Smith, a physician, pits the laws of science against Scripture, and demonstrates a profound mastery of both. He writes that the birth of his disabled daughter, Laura, was the impetus and inspiration for this project, as it forced him and his wife to weigh and measure some of their Christian beliefs. The heavy influence of C.S. Lewis, author of the famous 1952 theological work Mere Christianity, strengthens and provides a framework for this thoroughly researched work. Smith’s book seeks to reassure Christians that modern science can’t provide all the answers to big questions in life, such as how the Earth was formed or why humans were created. The author takes the position that man can’t know everything, because he’s limited to time and space, whereas God exists outside of such boundaries. The author focuses narrowly on discussions about such issues as predestination versus free choice and the creation of woman out of man. The dichotomy of good and evil also plays a significant role in the work, as it explores both moral law (a “Good Force”) and the reality of evil (a “Bad Force”). Although the book is intended for an audience which already believes in the truth of Scripture, it still lays out each point of view convincingly, with attention to detail and careful contemplation. The chapters flow easily and build upon one another’s concepts. That said, the prose, though solid, is somewhat awkward at times (“There are four cardinal virtues, so-called because they are pivotal. There are three ideological virtues that I will discuss later”), and the flowcharts comparing Lewis’ and the author’s thoughts aren’t always easy to understand.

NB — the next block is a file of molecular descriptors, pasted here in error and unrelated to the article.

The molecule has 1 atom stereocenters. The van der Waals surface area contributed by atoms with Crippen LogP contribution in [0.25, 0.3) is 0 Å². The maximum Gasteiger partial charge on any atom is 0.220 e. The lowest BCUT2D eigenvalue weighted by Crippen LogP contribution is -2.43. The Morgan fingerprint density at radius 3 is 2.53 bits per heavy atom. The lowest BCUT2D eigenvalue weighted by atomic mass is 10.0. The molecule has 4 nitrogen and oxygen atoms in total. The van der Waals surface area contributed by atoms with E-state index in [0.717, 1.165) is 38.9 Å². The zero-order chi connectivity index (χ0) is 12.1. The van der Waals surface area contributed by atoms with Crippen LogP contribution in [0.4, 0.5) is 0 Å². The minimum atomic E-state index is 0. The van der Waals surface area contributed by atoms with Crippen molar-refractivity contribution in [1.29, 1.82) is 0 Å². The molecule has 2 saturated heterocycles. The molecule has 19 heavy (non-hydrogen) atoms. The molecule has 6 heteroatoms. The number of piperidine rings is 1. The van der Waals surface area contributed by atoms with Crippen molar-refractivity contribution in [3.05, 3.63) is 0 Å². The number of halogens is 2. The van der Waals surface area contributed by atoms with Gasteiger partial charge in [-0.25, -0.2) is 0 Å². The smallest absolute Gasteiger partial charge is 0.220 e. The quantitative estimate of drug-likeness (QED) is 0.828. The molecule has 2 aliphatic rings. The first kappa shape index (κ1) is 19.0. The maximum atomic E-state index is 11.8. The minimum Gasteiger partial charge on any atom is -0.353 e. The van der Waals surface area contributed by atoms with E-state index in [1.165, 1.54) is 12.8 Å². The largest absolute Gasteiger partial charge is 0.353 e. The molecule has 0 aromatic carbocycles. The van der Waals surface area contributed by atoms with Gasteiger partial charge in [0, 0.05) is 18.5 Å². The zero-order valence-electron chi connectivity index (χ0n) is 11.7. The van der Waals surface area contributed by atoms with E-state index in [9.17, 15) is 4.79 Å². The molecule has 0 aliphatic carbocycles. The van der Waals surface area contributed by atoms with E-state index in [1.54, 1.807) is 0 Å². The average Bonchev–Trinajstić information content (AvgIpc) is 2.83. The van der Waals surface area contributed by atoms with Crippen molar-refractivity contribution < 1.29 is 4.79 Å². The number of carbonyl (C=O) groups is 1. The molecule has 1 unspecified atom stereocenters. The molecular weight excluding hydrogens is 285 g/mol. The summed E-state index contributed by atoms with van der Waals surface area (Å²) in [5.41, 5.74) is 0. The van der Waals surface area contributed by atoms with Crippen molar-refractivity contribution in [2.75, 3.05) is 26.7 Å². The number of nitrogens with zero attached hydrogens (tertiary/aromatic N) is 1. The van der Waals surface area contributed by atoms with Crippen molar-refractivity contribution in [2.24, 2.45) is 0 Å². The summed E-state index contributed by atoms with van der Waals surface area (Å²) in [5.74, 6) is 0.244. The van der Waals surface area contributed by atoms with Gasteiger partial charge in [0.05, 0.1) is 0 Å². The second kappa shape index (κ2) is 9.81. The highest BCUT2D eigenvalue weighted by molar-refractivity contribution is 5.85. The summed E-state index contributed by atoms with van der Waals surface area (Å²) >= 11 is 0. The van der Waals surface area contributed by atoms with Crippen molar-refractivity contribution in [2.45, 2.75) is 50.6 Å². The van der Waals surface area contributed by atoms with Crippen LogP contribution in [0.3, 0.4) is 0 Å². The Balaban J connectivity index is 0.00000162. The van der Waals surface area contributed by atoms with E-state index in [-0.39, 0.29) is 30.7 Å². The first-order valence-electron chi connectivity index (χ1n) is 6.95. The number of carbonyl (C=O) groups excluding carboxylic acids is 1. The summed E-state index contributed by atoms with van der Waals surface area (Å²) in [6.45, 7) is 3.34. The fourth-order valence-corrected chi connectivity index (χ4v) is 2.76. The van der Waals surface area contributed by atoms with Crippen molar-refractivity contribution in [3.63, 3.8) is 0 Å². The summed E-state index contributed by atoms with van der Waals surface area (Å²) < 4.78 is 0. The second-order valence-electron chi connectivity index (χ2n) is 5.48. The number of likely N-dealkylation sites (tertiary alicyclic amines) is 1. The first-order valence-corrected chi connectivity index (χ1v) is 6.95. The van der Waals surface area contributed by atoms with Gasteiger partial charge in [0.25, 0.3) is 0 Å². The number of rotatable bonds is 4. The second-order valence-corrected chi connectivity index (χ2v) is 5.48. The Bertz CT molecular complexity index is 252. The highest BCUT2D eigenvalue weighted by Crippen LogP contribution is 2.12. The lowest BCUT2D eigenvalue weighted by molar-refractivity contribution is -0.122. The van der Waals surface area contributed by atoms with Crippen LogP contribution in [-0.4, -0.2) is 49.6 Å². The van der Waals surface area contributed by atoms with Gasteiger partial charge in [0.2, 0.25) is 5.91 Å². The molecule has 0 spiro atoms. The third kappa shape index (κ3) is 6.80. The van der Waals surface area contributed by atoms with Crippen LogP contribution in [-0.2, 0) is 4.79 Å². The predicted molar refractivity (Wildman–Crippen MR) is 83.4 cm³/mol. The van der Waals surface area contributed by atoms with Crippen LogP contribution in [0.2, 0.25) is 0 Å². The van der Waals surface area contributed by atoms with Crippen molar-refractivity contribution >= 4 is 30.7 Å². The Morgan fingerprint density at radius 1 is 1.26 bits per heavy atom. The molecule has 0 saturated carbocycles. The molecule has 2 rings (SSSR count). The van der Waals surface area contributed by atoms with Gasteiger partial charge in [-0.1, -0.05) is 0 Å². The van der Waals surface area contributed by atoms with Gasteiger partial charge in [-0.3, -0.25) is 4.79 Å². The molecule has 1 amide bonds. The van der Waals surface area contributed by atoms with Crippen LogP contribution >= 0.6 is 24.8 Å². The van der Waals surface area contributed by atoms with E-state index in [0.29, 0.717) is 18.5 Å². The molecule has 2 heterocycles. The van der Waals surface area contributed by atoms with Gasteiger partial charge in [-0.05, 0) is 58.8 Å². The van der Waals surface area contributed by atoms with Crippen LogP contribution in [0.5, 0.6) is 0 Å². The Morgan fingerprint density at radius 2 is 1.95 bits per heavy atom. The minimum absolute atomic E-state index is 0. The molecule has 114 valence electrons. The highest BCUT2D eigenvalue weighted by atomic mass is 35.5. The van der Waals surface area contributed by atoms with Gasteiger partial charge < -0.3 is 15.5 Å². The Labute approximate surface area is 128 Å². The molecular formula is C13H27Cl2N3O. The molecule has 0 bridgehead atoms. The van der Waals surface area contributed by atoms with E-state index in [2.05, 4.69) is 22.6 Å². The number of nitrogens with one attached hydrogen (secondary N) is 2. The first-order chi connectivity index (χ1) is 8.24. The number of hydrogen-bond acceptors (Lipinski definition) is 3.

An often engaging book that uses straightforward moments of faith to address much-debated Christian discussion points.